Victim Protection – Support and Individual Rights of Those in Need of Protection

Regardless of whether child, woman or man – everyone is entitled to full protection of their own rights. Regardless of gender, race and origin – no crime victim should have to deal with the impact of such violence on their own. Every human being has the right to information, help and support. The statutory regulations of the EU and/or individual states draw the boundaries between legality and criminality with regards to the protection of victims. Various support and care facilities are the ones paying attention to what is going on and support those affected. These institutions provide the urgent help needed in areas in which the government fails to. They aid and support those affected by being by their side throughout the entire way.

VICTIM PROTECTION IN AUSTRIA

The term victim refers to a person harmed whose rights have been violated. The violation of rights is divided into three areas. Physical violence includes, among other things, physical injuries, dangerous threats and the violation of sexual integrity or self-determination. Moral violations can be, for example, insults or copyright infringements. The third area are violations of people´s property rights such as theft or damage of property.

In Austria, many legal violations are regulated under civil law according to the General Civil Code. There is also the Crime Victims Act, which is an important legal guideline for the protection of victims. Regarding the protection of human trafficking victims, the Crime Victims Act comes into play. This law contains the legal claims of crime victims. The prerequisite for entitlement to claim is an EU or European Economic Area citizenship and that the offense was not brought about by the victim her- or himself. The Crime Victims Act is used for intentional crimes in which the health of another is harmed and is punishable by at least six months of imprisonment. Nonetheless, every injured person has the right to assistance and support, be it legal or psychosocial advice.

IN THE THICKET OF LAWS

National and international institutions are working towards strengthening crime victim’s protection and support through laws. As an international entity, the EU ensures the support and help of crime victims by establishing transnational policies which make certain that victims of crime receive support in EU member states. The most important of these policies is the victim protection guideline. This directive ensures that every victim is granted the right to information, support and protection. The guideline also defines a respectful, non-discriminatory behaviour towards the victims. It also ensures that crime victims have access to victim support and multiple procedural rights.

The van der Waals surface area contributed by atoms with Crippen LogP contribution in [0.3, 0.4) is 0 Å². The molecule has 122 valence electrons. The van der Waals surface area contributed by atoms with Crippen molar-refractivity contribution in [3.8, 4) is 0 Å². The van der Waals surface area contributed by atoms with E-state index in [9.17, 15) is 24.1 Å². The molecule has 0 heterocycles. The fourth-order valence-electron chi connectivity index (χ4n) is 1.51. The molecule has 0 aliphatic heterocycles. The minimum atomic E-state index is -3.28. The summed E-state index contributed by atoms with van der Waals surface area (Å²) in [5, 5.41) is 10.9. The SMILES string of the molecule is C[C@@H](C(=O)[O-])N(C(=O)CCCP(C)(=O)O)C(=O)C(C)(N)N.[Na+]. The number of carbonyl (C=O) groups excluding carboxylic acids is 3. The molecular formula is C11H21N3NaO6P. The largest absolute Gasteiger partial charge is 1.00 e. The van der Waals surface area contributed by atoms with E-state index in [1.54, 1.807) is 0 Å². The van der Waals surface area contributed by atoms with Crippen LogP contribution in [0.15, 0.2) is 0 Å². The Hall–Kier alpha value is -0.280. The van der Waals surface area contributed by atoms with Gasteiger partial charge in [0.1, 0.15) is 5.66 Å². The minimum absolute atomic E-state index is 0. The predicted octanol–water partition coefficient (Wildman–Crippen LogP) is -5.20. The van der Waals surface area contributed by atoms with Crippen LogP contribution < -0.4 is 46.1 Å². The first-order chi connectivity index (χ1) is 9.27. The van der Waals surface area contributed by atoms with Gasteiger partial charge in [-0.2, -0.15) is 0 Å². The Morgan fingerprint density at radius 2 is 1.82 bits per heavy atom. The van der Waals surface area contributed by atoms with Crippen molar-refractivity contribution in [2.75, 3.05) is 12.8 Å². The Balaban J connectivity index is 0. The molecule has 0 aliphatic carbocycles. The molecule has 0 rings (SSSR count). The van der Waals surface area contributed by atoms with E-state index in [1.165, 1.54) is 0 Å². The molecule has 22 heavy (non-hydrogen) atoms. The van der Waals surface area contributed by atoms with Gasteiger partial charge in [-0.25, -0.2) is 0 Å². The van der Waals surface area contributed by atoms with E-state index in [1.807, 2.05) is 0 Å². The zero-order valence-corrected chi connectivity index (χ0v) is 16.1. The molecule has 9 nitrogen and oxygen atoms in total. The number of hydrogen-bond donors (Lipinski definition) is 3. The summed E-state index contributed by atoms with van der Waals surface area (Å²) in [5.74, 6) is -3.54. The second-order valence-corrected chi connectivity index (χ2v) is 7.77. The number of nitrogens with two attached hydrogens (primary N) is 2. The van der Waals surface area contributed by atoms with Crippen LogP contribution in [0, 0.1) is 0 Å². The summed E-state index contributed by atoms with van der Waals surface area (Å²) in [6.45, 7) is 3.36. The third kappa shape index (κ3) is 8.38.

For victims of terrorism or human trafficking, as well as children who have been sexually exploited, additional and specific EU legislation has been enacted to protect and support them. The top priority of this legislation is ensuring support, care and protection of these victims (as with all other crime victims). The directive on preventing and combating human trafficking and protecting its victims is an additional safety shield for those affected. This additional guideline should guarantee that the victims can escape the influence of the traffickers and ensure adequate recovery from the traumatic experiences with the appropriate care and protection resources. Furthermore, the EU is currently planning to develop a new strategy to protect victims and strengthen victims‘ rights, which should be presented some time in the next few years.

VICTIM SUPPORT

Every crime victim has the right to appropriate support and assistance. No one affected should ever be left to fend for themselves. There are different counselling centres that specialise in various services for victim support. Legal advice can be obtained free of charge from legal advice centres. Contact points for psychosocial counselling include child protection centres, women’s and men’s counselling centres. There are also intervention centres and general victim protection facilities that offer victims protection and support. Crime victims can also contact the victim emergency number 0800 112 112 at any time. This is run by the WEISSER RING, an organisation for crime victims, on behalf of the Ministry of Justice. Because every victim has the right to be heard and to receive support and protection.

Translated by Sophie Kitchen

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